payment of a lump sum as tribute is quite different from an exaction
          by the Romans of direct taxes from individual citizens of the
          country" (citing Schurer, revised edition, vol i, p. 416, n. 85).

          It would seem that the latter condition would have had to be the case
          for Joseph to have felt obligated to respond to a Roman decree
          and "register" in Judea, and even then the issues of the kind of tax
          (es) he would be registering for and the historical evidence for the
          manner by which these kinds of tax registrations would have actually
          been conducted are kind of side-stepped.

          Personally, I would take Luke 2:2 as an attempt by the author of Luke
          to explain unspecified rumors that Joseph claimed Davidic descent by
          laying claim to land associated with the family of David (which may
          have had political ramifications for early Christians in the late 1st
          century), by treating it as (or something like) Joseph's fulfillment
          of a Roman tax obligation. It takes the edge off a rumor or tradition
          that would have reflected unfavorably on circumstances of Christian
          origins.

          Unfortunately, not enough is known about land tenancy in Judea to
          support such an idea beyond question, although there is more
          information available than most people are aware. The political
          constitution of the Jewish state, its relationship to Herod's kingdom
          (which are not necessariuly identical), and how posession of land was
          traditionally managed in either case, really should be examined much
          more closely than it usually is.

          Respectfully,

          David Hindley
          Cleveland, OH USA


          --- In crosstalk2@yahoogroups.com, "Ken Olson" <kenolson101@...>
          wrote:

          <<I'd like to start one here on Crosstalk with a few criticisms of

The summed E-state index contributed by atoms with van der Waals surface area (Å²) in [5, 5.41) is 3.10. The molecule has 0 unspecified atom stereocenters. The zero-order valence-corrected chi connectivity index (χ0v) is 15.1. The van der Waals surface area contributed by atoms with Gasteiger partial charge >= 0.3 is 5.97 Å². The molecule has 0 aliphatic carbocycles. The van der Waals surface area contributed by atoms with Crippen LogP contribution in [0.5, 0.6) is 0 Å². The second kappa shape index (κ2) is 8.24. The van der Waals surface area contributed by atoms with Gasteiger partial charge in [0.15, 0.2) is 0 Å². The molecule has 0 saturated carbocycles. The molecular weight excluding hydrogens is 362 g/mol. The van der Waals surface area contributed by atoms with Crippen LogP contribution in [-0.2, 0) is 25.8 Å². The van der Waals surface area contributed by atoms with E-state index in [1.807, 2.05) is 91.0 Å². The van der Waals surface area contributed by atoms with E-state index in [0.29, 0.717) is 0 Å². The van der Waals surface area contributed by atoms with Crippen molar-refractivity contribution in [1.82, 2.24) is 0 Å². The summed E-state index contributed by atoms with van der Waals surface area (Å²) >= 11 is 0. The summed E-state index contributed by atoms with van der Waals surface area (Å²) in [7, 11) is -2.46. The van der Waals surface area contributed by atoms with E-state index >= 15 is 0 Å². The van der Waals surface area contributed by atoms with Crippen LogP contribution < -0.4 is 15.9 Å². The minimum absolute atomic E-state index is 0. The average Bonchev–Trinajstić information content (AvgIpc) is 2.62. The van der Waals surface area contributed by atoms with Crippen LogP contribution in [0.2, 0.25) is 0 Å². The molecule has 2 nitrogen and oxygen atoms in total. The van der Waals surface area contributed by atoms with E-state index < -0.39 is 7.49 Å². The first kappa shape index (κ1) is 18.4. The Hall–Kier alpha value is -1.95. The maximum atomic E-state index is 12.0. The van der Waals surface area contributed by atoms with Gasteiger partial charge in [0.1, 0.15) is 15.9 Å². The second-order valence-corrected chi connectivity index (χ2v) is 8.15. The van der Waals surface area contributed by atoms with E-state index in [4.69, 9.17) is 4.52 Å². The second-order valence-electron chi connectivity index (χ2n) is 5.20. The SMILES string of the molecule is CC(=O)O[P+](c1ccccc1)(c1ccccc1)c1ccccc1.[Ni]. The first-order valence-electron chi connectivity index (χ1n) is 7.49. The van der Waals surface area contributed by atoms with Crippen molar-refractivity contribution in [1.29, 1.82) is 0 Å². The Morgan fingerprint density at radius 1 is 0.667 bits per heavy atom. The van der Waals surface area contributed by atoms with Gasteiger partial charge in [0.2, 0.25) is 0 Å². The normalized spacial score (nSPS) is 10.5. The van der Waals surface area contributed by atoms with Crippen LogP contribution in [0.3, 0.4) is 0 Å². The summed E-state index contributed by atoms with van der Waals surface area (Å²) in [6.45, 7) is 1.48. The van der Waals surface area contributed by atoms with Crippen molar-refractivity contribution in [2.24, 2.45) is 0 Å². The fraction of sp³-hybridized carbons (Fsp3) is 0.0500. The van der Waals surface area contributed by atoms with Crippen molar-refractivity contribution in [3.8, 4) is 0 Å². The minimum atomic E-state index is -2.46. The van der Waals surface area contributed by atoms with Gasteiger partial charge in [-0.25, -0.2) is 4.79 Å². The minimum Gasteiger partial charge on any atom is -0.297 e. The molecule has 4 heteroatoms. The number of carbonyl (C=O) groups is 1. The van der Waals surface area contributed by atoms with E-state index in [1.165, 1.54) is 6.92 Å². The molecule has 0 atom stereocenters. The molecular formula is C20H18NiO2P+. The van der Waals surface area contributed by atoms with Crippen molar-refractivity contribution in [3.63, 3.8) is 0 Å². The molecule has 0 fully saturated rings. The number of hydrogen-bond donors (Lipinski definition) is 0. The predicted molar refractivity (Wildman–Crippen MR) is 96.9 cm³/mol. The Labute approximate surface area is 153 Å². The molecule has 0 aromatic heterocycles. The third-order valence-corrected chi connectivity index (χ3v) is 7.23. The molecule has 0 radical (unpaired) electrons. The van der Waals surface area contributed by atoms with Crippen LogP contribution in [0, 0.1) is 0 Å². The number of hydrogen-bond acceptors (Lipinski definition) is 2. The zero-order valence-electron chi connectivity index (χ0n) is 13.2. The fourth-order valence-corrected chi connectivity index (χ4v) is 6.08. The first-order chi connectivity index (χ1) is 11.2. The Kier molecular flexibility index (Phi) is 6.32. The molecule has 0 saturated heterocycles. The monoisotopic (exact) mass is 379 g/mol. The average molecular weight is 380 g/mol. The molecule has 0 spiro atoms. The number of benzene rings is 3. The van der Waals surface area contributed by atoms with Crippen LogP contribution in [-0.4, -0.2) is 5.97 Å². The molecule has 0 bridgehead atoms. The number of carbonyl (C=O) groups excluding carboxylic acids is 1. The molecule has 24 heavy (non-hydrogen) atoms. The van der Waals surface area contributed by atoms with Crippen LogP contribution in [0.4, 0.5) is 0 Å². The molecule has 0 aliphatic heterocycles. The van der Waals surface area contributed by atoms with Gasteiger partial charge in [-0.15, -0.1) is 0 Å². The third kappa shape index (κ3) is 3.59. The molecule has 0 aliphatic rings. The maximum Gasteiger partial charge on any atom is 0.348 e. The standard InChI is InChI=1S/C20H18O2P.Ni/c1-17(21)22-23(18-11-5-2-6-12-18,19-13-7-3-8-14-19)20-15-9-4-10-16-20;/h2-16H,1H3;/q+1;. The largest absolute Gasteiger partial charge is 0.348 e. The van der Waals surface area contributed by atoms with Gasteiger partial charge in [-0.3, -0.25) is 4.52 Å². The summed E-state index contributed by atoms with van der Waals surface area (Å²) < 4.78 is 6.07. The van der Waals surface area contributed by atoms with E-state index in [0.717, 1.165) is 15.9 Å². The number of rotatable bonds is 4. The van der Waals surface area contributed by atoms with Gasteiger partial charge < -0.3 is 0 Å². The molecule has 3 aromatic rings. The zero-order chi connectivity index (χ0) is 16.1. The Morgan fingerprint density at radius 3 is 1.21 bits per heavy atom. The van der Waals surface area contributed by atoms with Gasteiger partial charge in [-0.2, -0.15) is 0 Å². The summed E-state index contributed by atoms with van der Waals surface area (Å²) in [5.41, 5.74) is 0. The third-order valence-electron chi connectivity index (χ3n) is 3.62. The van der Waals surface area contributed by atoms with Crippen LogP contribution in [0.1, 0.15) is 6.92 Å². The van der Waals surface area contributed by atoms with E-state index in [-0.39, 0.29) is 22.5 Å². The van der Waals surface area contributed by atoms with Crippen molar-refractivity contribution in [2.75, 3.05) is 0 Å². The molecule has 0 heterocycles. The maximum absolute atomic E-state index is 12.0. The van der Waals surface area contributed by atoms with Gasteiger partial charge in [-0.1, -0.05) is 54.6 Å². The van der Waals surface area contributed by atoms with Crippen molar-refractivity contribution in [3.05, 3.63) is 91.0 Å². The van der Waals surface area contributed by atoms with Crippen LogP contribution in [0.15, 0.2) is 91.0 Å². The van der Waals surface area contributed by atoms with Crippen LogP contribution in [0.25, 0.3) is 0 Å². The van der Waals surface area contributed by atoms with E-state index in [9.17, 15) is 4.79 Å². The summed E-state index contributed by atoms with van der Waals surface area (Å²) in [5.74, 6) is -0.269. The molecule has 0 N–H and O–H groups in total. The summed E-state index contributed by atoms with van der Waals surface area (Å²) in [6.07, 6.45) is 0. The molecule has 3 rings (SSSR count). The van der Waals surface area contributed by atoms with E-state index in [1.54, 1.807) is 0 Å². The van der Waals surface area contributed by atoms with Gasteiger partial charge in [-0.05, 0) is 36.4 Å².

Carlson's hypothesis.

          1) Carlson makes a good point in differentiating between Augustus'
          decree that there would be an enrollment or census in Lk. 2.1 and the
          enrollment being carried out in Lk 2.2. However, reading the
          beginning of 2.2 as "This enrollment" (i.e., the one the previous
          verse tells us that Augustus decreed should take place) seems to me
          to be perfectly compatible with the translation "first came to pass
          during Quirinius' governing of Syria" for what follows. This would
          mean either that no one had carried out the decree before or, perhaps
          more likely, that it had not been carried out in Judea before, though
          the latter qualifier is not made explicit in the text.

          2) I see no need to take 2.2 as being parenthetical or as
          distinguishing Quirinius' enrollment from the enrollment that counted
          Joseph in Lk. 2.4-2.5, unless we first adopt Carlson's interpretation
          of it and/or want to save Luke from self-contradiction. I don't see
          2.2 as digressive but as progressive. (1) Augustus decrees there
          should be a enrollment; (2) Augustus' decree is carried out while
          Quirnius is governing Syria; (3) Everyone (presumably in the Judean
          bailiwick of Quirinius) goes to his home city to be counted; (4-5)
          Joseph, like everyone else in Judea, goes to his ancestral home town
          to be counted.

          3) Carlson's translation "most important" does not really catch the
          meaning of PRWTOJ in the examples he gives. The enrollment of
          Quirinius was, no doubt, an important historical event in first
          century Jewish history because it established Roman rule in the
          region and precipitated a rebellion. But PROTWJ does not mean "very
          important" in the sense of "historically significant" or even "well
          known" in the examples given. It seems always to mean "exceeding
          other things in its class in the quality or qualities of that class."
          A first sinner sins more than other sinners, one is commanded to
          follow a first commandment even before other commandments (one is, in
          a sense, more commanded), a first cause is more of a cause than other
          causes. To give another example from BDAG, a first or best robe (Lk.
          15.22) takes precedence over other robes by whatever qualities robes
          are judged. It does not mean "a prominent rob." Similarly, I don't
          think that a first enrollment can mean simply "historically
          significant" or "notable." A PRWTH enrollment would have to be
          a "leading enrollment", "foremost enrollment" or "superlative
          enrollment" in that it surpassed other enrollments as an enrollment.
          That is not an impossible reading, and no doubt some scenario could
          be imagined to make it fit. Quirinius' enrollment could, for